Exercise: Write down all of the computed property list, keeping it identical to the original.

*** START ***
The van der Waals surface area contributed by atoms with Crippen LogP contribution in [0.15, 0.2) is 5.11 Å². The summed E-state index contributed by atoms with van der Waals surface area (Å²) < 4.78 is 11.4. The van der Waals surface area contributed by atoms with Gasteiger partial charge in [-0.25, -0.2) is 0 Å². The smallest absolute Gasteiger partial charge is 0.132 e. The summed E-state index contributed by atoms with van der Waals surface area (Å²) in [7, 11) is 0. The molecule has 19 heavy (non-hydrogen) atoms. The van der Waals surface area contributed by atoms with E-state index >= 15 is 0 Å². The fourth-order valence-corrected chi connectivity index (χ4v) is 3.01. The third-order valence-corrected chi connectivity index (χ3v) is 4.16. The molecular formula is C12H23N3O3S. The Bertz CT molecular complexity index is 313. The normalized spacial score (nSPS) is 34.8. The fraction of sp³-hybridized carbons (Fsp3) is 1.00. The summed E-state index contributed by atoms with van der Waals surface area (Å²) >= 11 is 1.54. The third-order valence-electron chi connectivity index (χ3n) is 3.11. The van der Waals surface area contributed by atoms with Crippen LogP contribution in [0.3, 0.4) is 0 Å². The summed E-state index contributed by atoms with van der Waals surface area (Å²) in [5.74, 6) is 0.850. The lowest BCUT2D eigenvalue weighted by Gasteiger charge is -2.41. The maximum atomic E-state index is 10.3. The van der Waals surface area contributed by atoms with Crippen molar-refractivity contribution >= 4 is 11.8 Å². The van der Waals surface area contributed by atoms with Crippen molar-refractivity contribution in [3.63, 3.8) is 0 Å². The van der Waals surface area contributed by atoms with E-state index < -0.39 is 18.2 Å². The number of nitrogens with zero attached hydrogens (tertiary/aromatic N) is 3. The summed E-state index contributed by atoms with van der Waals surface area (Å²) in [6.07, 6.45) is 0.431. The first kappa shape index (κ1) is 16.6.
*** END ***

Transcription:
The van der Waals surface area contributed by atoms with Crippen LogP contribution in [0.15, 0.2) is 5.11 Å². The summed E-state index contributed by atoms with van der Waals surface area (Å²) < 4.78 is 11.4. The van der Waals surface area contributed by atoms with Gasteiger partial charge in [-0.25, -0.2) is 0 Å². The smallest absolute Gasteiger partial charge is 0.132 e. The summed E-state index contributed by atoms with van der Waals surface area (Å²) in [7, 11) is 0. The molecule has 19 heavy (non-hydrogen) atoms. The van der Waals surface area contributed by atoms with E-state index >= 15 is 0 Å². The fourth-order valence-corrected chi connectivity index (χ4v) is 3.01. The third-order valence-corrected chi connectivity index (χ3v) is 4.16. The molecular formula is C12H23N3O3S. The Bertz CT molecular complexity index is 313. The normalized spacial score (nSPS) is 34.8. The fraction of sp³-hybridized carbons (Fsp3) is 1.00. The summed E-state index contributed by atoms with van der Waals surface area (Å²) >= 11 is 1.54. The third-order valence-electron chi connectivity index (χ3n) is 3.11. The van der Waals surface area contributed by atoms with Crippen LogP contribution in [0.3, 0.4) is 0 Å². The summed E-state index contributed by atoms with van der Waals surface area (Å²) in [5.74, 6) is 0.850. The lowest BCUT2D eigenvalue weighted by Gasteiger charge is -2.41. The maximum atomic E-state index is 10.3. The van der Waals surface area contributed by atoms with Crippen molar-refractivity contribution >= 4 is 11.8 Å². The van der Waals surface area contributed by atoms with Crippen molar-refractivity contribution in [3.63, 3.8) is 0 Å². The van der Waals surface area contributed by atoms with E-state index < -0.39 is 18.2 Å². The number of nitrogens with zero attached hydrogens (tertiary/aromatic N) is 3. The summed E-state index contributed by atoms with van der Waals surface area (Å²) in [6.07, 6.45) is 0.431. The first kappa shape index (κ1) is 16.6.